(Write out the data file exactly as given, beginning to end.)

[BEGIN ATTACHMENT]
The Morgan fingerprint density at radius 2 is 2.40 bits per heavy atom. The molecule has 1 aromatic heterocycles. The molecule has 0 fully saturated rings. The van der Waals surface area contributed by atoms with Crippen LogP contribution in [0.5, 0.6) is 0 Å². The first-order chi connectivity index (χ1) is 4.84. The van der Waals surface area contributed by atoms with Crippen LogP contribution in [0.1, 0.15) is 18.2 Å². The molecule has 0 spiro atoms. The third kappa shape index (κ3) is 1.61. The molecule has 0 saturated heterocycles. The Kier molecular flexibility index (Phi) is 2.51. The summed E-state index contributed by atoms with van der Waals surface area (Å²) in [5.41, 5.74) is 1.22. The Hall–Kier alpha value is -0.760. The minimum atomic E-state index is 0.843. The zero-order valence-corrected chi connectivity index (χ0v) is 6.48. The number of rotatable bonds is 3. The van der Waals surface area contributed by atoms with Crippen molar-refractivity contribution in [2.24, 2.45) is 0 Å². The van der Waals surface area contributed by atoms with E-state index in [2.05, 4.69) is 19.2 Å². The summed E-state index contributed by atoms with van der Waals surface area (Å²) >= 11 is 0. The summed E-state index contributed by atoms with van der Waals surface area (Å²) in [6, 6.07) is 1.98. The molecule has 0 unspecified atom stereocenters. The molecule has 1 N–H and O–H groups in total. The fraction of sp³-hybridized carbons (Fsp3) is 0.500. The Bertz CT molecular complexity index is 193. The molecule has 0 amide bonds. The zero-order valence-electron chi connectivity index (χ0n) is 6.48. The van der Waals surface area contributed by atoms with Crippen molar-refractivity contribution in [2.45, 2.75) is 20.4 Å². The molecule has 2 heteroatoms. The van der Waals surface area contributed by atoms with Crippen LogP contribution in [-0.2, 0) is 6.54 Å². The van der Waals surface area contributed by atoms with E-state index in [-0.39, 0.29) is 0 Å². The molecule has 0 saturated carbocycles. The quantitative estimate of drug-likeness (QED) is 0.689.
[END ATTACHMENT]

The Morgan fingerprint density at radius 2 is 2.40 bits per heavy atom. The molecule has 1 aromatic heterocycles. The molecule has 0 fully saturated rings. The van der Waals surface area contributed by atoms with Crippen LogP contribution in [0.5, 0.6) is 0 Å². The first-order chi connectivity index (χ1) is 4.84. The van der Waals surface area contributed by atoms with Crippen LogP contribution in [0.1, 0.15) is 18.2 Å². The molecule has 0 spiro atoms. The third kappa shape index (κ3) is 1.61. The molecule has 0 saturated heterocycles. The Kier molecular flexibility index (Phi) is 2.51. The summed E-state index contributed by atoms with van der Waals surface area (Å²) in [5.41, 5.74) is 1.22. The Hall–Kier alpha value is -0.760. The minimum atomic E-state index is 0.843. The zero-order valence-corrected chi connectivity index (χ0v) is 6.48. The number of rotatable bonds is 3. The van der Waals surface area contributed by atoms with Crippen molar-refractivity contribution in [2.24, 2.45) is 0 Å². The van der Waals surface area contributed by atoms with E-state index in [2.05, 4.69) is 19.2 Å². The summed E-state index contributed by atoms with van der Waals surface area (Å²) >= 11 is 0. The summed E-state index contributed by atoms with van der Waals surface area (Å²) in [6, 6.07) is 1.98. The molecule has 0 unspecified atom stereocenters. The molecule has 1 N–H and O–H groups in total. The fraction of sp³-hybridized carbons (Fsp3) is 0.500. The Bertz CT molecular complexity index is 193. The molecule has 0 amide bonds. The zero-order valence-electron chi connectivity index (χ0n) is 6.48. The van der Waals surface area contributed by atoms with Crippen molar-refractivity contribution in [2.45, 2.75) is 20.4 Å². The molecule has 2 heteroatoms. The van der Waals surface area contributed by atoms with Crippen LogP contribution in [-0.2, 0) is 6.54 Å². The van der Waals surface area contributed by atoms with E-state index in [-0.39, 0.29) is 0 Å². The molecule has 0 saturated carbocycles. The quantitative estimate of drug-likeness (QED) is 0.689.